Death of a salesman turning point essay

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Death of a Salesman premiered on Broadway in 1949, starring Lee J. Cobb as Willy Loman and directed by Elia Kazan (who would later inform on Arthur Miller in front of the House Un-American Activities Committee). The play was a resounding success, winning the Pulitzer Prize, as well as the Tony Award for Best Play. The New Yorker called the play a mixture of "compassion, imagination, and hard technical competence not often found in our theater." Since then, the play has been revived numerous times on Broadway and reinterpreted in stage and television versions. As an archetypal character representing the failed American dream, Willy Loman has been interpreted by diverse actors such as Fredric March (the 1951 film version), Dustin Hoffman (the 1984 Broadway revival and television movie), and, in a Tony Award-winning revival, Brian Dennehy.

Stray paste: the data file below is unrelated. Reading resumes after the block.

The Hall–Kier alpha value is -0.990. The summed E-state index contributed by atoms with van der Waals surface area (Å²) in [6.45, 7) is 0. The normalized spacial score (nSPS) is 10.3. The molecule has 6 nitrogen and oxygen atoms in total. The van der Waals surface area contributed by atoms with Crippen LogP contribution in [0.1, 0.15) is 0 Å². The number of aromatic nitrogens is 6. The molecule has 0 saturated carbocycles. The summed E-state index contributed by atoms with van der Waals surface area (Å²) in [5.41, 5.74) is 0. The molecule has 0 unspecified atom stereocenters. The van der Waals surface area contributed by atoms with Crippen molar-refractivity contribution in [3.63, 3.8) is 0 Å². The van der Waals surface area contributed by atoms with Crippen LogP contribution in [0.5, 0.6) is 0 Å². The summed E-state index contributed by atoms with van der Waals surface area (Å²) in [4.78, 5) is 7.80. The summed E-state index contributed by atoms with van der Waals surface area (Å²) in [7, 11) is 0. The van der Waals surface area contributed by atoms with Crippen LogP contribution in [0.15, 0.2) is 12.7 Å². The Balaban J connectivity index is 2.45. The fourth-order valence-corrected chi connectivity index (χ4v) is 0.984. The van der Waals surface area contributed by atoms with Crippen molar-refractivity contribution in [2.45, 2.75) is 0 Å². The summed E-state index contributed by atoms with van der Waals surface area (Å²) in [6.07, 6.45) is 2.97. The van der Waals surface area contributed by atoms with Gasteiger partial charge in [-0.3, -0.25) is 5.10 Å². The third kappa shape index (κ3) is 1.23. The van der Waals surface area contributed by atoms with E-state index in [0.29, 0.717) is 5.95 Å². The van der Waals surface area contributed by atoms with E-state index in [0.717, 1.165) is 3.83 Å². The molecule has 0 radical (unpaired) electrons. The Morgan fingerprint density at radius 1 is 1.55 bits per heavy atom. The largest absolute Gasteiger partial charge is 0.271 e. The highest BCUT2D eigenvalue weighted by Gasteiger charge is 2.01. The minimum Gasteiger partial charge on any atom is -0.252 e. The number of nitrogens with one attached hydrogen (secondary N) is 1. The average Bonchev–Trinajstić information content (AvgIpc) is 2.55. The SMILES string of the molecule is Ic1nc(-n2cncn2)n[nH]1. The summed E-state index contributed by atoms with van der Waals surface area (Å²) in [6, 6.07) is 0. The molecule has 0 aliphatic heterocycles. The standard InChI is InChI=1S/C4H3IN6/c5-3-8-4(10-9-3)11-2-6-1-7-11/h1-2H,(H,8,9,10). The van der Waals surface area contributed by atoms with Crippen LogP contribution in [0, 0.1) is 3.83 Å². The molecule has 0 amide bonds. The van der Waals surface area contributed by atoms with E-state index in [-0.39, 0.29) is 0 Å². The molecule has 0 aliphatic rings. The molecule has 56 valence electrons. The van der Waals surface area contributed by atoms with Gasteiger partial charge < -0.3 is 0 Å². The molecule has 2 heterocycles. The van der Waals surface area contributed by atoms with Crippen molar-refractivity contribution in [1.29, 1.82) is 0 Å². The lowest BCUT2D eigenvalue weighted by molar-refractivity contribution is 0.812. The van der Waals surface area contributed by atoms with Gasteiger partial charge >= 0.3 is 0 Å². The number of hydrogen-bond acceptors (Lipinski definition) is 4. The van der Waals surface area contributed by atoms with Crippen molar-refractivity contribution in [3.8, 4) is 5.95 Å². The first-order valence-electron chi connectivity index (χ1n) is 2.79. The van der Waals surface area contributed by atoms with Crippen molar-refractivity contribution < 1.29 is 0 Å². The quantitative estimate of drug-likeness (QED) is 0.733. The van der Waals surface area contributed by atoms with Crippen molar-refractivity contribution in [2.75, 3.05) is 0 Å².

Death of a salesman turning point essay

death of a salesman turning point essay

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